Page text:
- Press the [REC] button (hold it) and one of the [1 ▲▼] – [8 ▲▼] buttons to select a channel. You can select from a popup-menu what part (e.g. left or bass) should go into the selected channel
- Hit [STOP] once you are done playing
- Now press the [REC] button again (hold it!!) and select another channel with the 1-8 ▲▼ buttons
- As soon as you start playing it will play the previous track and start recording.
- Hit [STOP]
- .... repeat, then save as above.
6 Audio playback and recording
The instrument allows to play and to register MP3 and Wav files from a USB stick.
6.1 Playback of USB audio
- Insert a USB stick (it is left/front) slot with MP3 or WAV files. The files can be arranged in folders
- Hit the USB button (it is up/right from the LCD) in order to bring up the Playback display (AUDIO PLAYER display) tool.
- Hit the song button ([A]), then select a file in a directory
- In order to select a file, press the [8 ▲▼] (FILE SELECT) button and then use the A-J buttons to select a file
- Hit Exit to return to the Playback display tool
- Press the [2 ▲▼] button to play or use other controls e.g. [6 ▲▼] to play the next file
- If you want to play along, you probably need to lower the volume of the play back. Raise the MP3 volume control with the [7 ▼] button.
Procedure for playing all the files in a directory
- As above, select a directory from the stick (showing all the files)
- Select the first file
- Press [7 ▲] (REPEAT)
- Use the [7 ▲▼] to select either OFF (default), SINGLE, ALL or RANDOM
- Close this menu with [8 ▲▼]
- Hit the EXIT button
- Press [2 ▲▼]
TIP: Often, some performers play in different keys. You can raise or lower the pitch of the keyboard with the with the +/- transpose buttons (they are to the left of the style section). Each press will raise/lower by a half tone. E.g. Guitar players like to play in E. If you have a lead sheet in C, click four times on the + transpose button.
- Owners manual, p. 83
- Reference manual p.69, for using the mixing console
6.2 Record your performance as audio
You can record:
- Keyboard parts (Right 1, Right 2, Left), Song parts, Style parts.
- Input from a microphone, guitar or other instrument (via the [MIC./LINE IN] jack).
- Input from another audio device, such as a CD player, MP3 player or the like (via the [MIC./LINE IN] jack).
If I understand right, you can't have all of mic input, connected instrument or other audio devices since there is only one input.... to be test.
Basic procedure for recording your playing
- Ready the right style, voice, chord fingering etc.
- Press the [USB] button (as above)
- Press the [E] (RECORDER) button to bring up the Recording tool (USB AUDIO RECORDER display).
- Hit the [J] Record button to start recording
- Hit the [J] button again to stop recording. You can use the keyboard as usual while recording, e.g. change styles. If you hit [USB] button, you will be back to the recording screen, i.e. you can J to stop and register. The file will be save in the root of your USB stick with random file name. Format is *.wav, i.e. the kind of format you get on audio CD's. There are many converters if you you need an MP3.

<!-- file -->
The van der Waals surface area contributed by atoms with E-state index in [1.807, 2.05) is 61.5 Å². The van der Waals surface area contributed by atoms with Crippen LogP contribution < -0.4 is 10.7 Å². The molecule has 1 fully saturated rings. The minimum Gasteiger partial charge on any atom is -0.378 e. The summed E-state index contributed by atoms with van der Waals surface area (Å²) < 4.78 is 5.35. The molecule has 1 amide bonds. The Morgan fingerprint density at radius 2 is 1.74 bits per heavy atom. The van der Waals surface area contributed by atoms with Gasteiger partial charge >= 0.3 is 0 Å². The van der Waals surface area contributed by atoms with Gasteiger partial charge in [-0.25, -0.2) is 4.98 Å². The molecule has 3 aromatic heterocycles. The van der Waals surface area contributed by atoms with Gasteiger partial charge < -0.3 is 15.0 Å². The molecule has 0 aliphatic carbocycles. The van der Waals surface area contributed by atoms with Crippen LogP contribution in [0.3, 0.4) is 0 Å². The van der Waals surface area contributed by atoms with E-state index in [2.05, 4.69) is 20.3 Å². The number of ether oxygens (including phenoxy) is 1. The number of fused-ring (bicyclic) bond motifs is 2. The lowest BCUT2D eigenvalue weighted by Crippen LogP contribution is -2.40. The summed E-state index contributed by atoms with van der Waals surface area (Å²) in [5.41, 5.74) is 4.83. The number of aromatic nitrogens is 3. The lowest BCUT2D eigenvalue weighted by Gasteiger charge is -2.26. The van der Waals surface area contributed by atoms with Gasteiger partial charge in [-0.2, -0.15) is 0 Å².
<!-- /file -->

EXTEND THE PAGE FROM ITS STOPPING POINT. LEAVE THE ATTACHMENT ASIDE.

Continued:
7 Registration memory
This important tool allows to remember a series of settings. I.e. you quickly can put the piano in favorite modes using a right style, voice, tempo, etc.
Overall, the procedure is the following:
- Set your preferences, e.g. a style, a chord fingering, a voice, etc.
- Press the [MEMORY] button in the REGISTRATION MEMORY section.
- Tick each kind of parameter you want to remember by using the [2▲▼] – [7▲▼] buttons, then enter or remove the checkmark by using the [8▲] (MARK ON)/ [8▼] (MARK OFF) buttons.
- Then press one of the eight registration memory buttons. You also can use several banks if eight registrations are not enough (read the owner's manual, p. 79)
- Save the settings as memory bank: Press the REGIST BANK [+] and [-] buttons simultaneously and select SAVE [6 ▼]
It also is possible to inspect a setting (if you forget):
- Press the REGIST BANK [+] and [-] buttons simultaneously and browse ....
With registration memory, you cannot just recall some very precise setting, but just remember some key parameters like chord fingering and tempo. For an example see Chord fingering types and recognized chords above.
Finally, also read the reference manual (p. 64 ff.) for additional functionality, e.g. for using the pedals to switch between registration (so you can keep your fingers on the keyboard) or how to freeze certain items ...
8 PC connectivity
In order to connect the keyboard to a PC, you first need to install the appropriate drivers. For Win7, you need to download since they are not included in the CD (not in mine):
- Download page: USB-MIDI Drivers
For using “Yamaha hardware from your computer via USB, you’ll need to install the USB-MIDI driver software. The USB-MIDI driver is software that transfers MIDI data back and forth between your music software and the instrument via a USB cable.” (USB Midi installation guide, included in the driver download)
Procedure for Win7
- Buy a USB host cable that has a male Type B (square) end and a standard USB flat end on the other side (or whatever your computer has, e.g. a mini-usb can do too). This is a kind of USB cable you may never have seen before.
- Unzip the compressed files
- Disconnect all USB devices from the computer except for the mouse and computer keyboard.
- Turn off the power of the instrument.
- Connect the USB connector of the computer to the USB TO HOST connector of the MIDI instrument. The connector is underneath left/back (not left/underneath front)
- Turn on the power of the keyboard
- Windows then will try to install a driver ... (wait !)